• Neither knowledge nor diligence can create a great chef. Of what use is conscientiousness as a substitute for inspiration? Colette, in Prisons et paradis (1932)
  • Sincerity is the indispensable ground of all conscientiousness, and, by natural consequence, of all heartfelt religion. Immanuel Kant, quoted in Edwin Davis, Holy Thoughts on Holy Things (1882)
  • Nothing in all the world is more dangerous than sincere ignorance and conscientious stupidity. Martin Luther King, Jr., in Strength to Love (1963)
  • Modesty and conscientiousness receive their reward only in novels. In life they are exploited and then shoved aside. Erich Maria Remarque, a reflection of narrator and protagonist Robert Lohkamp, in Three Comrades: A Novel (1936)



  • War will exist until that distant day when the conscientious objector enjoys the same reputation and prestige that the warrior does today. John F. Kennedy, quoted in Arthur Schlesinger, Jr., A Thousand Days: John F. Kennedy in the White House (1979)



  • Consensus is the negation of leadership. Margaret Thatcher, quoted in Reader’s Digest (Jan., 1995); originally reported in a 1993 issue of The Globe (London)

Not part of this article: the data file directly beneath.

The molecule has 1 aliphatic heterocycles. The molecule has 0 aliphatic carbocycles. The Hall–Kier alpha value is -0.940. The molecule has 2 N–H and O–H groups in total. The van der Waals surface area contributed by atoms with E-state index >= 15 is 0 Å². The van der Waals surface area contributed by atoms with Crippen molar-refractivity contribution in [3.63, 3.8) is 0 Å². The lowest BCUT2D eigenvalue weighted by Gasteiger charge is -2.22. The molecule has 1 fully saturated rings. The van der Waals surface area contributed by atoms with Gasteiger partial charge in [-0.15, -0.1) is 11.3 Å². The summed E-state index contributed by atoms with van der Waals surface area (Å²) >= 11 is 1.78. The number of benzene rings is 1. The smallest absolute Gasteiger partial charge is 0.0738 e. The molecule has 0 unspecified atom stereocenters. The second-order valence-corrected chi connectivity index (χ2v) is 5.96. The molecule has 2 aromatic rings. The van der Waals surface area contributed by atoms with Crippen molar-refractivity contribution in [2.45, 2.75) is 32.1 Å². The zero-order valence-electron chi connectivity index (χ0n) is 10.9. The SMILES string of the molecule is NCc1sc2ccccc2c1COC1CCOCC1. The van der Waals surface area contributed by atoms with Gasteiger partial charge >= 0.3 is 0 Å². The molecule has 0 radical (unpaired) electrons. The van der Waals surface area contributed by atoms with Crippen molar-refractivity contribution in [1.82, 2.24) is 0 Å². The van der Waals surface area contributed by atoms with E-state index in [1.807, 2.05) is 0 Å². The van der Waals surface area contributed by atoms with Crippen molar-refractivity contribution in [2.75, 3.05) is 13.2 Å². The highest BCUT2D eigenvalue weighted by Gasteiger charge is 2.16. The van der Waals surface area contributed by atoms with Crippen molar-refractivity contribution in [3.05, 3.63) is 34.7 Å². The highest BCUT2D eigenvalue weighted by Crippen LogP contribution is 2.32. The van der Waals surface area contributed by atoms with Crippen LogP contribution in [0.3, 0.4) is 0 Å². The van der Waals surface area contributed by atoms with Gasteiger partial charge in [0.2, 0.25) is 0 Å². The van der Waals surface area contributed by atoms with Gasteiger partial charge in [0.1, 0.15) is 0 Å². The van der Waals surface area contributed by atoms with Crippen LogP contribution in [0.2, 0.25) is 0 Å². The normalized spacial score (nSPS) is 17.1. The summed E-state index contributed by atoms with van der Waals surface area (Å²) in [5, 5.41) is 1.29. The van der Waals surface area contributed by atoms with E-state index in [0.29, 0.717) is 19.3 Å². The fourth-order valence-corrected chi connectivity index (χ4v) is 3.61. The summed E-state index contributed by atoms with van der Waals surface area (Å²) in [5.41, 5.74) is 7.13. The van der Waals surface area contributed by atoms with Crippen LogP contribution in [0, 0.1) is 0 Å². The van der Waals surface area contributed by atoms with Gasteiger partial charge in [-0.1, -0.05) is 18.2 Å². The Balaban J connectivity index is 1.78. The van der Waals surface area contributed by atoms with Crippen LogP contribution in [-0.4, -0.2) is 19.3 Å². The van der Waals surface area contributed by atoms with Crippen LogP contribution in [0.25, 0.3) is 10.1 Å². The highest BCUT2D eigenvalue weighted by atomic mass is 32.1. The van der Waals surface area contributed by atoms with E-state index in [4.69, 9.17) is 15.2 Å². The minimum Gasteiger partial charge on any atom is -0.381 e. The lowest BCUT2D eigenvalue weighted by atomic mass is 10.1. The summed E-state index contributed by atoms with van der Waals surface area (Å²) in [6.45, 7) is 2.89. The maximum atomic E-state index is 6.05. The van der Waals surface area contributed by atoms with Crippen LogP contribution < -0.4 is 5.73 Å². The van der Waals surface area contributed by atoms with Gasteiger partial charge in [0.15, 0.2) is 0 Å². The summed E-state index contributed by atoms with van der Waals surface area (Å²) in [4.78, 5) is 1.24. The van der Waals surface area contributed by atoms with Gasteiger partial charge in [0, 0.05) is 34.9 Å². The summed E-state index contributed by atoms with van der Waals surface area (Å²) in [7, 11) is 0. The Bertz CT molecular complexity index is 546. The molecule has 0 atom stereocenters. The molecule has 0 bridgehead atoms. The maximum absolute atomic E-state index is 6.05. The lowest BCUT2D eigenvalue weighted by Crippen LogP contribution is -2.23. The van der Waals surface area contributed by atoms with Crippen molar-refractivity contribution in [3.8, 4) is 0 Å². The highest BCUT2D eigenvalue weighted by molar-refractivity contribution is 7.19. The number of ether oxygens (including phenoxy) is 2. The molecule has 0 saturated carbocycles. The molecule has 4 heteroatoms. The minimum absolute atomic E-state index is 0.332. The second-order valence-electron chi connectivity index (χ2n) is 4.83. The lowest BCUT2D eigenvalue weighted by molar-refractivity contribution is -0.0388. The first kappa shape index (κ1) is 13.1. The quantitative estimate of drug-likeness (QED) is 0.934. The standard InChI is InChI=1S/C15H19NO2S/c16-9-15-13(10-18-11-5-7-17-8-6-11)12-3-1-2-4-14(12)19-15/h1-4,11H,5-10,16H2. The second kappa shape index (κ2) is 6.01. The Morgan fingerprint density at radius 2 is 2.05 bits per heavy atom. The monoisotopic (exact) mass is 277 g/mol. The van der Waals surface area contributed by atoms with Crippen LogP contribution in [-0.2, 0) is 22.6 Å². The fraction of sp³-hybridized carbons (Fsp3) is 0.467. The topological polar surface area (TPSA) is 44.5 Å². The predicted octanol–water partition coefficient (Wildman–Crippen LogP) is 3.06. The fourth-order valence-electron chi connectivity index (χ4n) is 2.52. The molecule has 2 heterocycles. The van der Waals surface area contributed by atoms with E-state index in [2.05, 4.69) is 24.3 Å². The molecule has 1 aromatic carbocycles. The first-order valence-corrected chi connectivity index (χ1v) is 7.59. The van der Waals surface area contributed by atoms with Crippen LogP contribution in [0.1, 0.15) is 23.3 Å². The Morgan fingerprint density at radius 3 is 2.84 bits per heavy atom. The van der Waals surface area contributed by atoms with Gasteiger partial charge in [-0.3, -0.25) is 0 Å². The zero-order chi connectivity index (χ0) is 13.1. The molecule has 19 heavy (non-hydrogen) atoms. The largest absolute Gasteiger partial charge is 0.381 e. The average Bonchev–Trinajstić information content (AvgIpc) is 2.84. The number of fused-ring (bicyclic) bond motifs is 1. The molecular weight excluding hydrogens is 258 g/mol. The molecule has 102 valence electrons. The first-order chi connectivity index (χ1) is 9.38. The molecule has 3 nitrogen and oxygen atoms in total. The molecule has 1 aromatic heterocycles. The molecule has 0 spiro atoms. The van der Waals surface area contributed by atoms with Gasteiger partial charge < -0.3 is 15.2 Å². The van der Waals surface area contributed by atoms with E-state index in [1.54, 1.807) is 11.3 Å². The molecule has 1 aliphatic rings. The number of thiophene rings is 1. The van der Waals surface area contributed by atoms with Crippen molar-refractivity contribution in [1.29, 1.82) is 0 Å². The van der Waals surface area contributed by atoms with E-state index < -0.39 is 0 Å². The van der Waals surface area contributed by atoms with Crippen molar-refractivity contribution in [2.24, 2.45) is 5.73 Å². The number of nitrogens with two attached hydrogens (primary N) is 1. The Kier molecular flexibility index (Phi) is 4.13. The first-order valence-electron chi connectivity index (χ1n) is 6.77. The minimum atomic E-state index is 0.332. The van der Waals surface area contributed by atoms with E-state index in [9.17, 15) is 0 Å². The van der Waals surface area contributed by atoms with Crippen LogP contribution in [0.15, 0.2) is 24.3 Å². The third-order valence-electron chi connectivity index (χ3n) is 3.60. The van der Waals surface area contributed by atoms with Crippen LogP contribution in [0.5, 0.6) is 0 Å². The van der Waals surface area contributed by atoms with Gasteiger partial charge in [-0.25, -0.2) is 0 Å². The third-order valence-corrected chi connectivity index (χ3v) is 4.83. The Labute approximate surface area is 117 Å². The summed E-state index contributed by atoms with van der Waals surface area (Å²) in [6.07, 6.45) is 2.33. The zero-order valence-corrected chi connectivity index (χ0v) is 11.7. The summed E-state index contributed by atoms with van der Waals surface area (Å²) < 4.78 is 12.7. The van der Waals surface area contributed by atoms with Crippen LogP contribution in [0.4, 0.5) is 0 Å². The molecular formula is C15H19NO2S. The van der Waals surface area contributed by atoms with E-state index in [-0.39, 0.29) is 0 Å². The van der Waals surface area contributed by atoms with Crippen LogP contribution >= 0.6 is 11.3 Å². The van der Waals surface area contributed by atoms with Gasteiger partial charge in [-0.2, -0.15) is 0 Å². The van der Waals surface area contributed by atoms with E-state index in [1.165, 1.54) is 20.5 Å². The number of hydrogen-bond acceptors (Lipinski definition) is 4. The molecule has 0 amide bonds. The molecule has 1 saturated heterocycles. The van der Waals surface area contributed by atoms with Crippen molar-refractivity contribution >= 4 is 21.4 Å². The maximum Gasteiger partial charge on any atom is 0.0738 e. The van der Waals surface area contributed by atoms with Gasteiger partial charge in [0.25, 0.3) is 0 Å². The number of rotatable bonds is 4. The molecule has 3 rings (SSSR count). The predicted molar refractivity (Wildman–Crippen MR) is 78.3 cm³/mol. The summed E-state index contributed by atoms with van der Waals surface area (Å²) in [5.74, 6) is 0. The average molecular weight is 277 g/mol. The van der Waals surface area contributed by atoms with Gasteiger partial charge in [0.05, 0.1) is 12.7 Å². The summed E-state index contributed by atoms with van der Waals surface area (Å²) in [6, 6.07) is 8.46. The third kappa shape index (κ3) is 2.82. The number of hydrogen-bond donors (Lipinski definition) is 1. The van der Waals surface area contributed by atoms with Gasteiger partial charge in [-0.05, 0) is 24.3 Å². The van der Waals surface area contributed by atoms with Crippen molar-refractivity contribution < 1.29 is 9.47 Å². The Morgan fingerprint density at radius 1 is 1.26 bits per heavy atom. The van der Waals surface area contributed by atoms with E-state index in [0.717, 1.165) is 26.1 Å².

QUOTE NOTE: In his 2005 biography Margaret Thatcher, Iain Dale quoted Thatcher as saying about herself: “I am not a consensus politician, I am a conviction politician.”

  • To me consensus seems to be: the process of abandoning all beliefs, principles, values, and policies in search of something in which no one believes, but to which no one objects; the process of avoiding the very issues that have to be solved, merely because you cannot get agreement on the way ahead. Margaret Thatcher, reprising a line from a 1981 speech at Monach University, in Downing Street Years (1993)

Thatcher continued: “What great cause would have been fought and won under the banner ‘I stand for consensus’?”



  • Without being forgiven, released from the consequences of what we have done, our capacity to act would, as it were, be confined to one single deed from which we could never recover. Hannah Arendt, in The Human Condition (1958)
  • Their mothers had finally caught up to them and been proven right. There were consequences after all; but they were the consequences to things you didn’t even know you’d done. Margaret Atwood, “The Age of Lead,” in Wilderness Tips (1991)